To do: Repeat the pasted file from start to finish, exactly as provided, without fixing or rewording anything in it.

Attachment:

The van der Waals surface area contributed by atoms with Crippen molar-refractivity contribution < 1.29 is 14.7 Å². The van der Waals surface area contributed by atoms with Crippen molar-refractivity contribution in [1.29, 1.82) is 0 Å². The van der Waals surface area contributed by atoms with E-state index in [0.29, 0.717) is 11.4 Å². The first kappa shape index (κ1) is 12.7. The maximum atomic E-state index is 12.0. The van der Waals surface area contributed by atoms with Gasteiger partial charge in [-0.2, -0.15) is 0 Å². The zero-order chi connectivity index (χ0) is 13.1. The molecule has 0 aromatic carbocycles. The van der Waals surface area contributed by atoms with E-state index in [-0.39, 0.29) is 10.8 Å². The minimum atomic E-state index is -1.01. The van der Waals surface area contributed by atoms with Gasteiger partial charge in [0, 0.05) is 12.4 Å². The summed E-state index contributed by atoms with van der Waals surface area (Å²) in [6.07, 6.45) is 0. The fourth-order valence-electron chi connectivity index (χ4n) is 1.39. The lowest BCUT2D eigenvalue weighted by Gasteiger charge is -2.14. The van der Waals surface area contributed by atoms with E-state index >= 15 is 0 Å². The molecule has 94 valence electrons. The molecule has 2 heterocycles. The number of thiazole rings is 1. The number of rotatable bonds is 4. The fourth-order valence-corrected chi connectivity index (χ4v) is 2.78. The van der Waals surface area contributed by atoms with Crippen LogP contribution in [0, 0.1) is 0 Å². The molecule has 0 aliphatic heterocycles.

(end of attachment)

The van der Waals surface area contributed by atoms with Crippen molar-refractivity contribution < 1.29 is 14.7 Å². The van der Waals surface area contributed by atoms with Crippen molar-refractivity contribution in [1.29, 1.82) is 0 Å². The van der Waals surface area contributed by atoms with E-state index in [0.29, 0.717) is 11.4 Å². The first kappa shape index (κ1) is 12.7. The maximum atomic E-state index is 12.0. The van der Waals surface area contributed by atoms with Gasteiger partial charge in [-0.2, -0.15) is 0 Å². The zero-order chi connectivity index (χ0) is 13.1. The molecule has 0 aromatic carbocycles. The van der Waals surface area contributed by atoms with E-state index in [-0.39, 0.29) is 10.8 Å². The minimum atomic E-state index is -1.01. The van der Waals surface area contributed by atoms with Gasteiger partial charge in [0, 0.05) is 12.4 Å². The summed E-state index contributed by atoms with van der Waals surface area (Å²) in [6.07, 6.45) is 0. The fourth-order valence-electron chi connectivity index (χ4n) is 1.39. The lowest BCUT2D eigenvalue weighted by Gasteiger charge is -2.14. The van der Waals surface area contributed by atoms with E-state index >= 15 is 0 Å². The molecule has 94 valence electrons. The molecule has 2 heterocycles. The number of thiazole rings is 1. The number of rotatable bonds is 4. The fourth-order valence-corrected chi connectivity index (χ4v) is 2.78. The van der Waals surface area contributed by atoms with Crippen LogP contribution in [0, 0.1) is 0 Å². The molecule has 0 aliphatic heterocycles.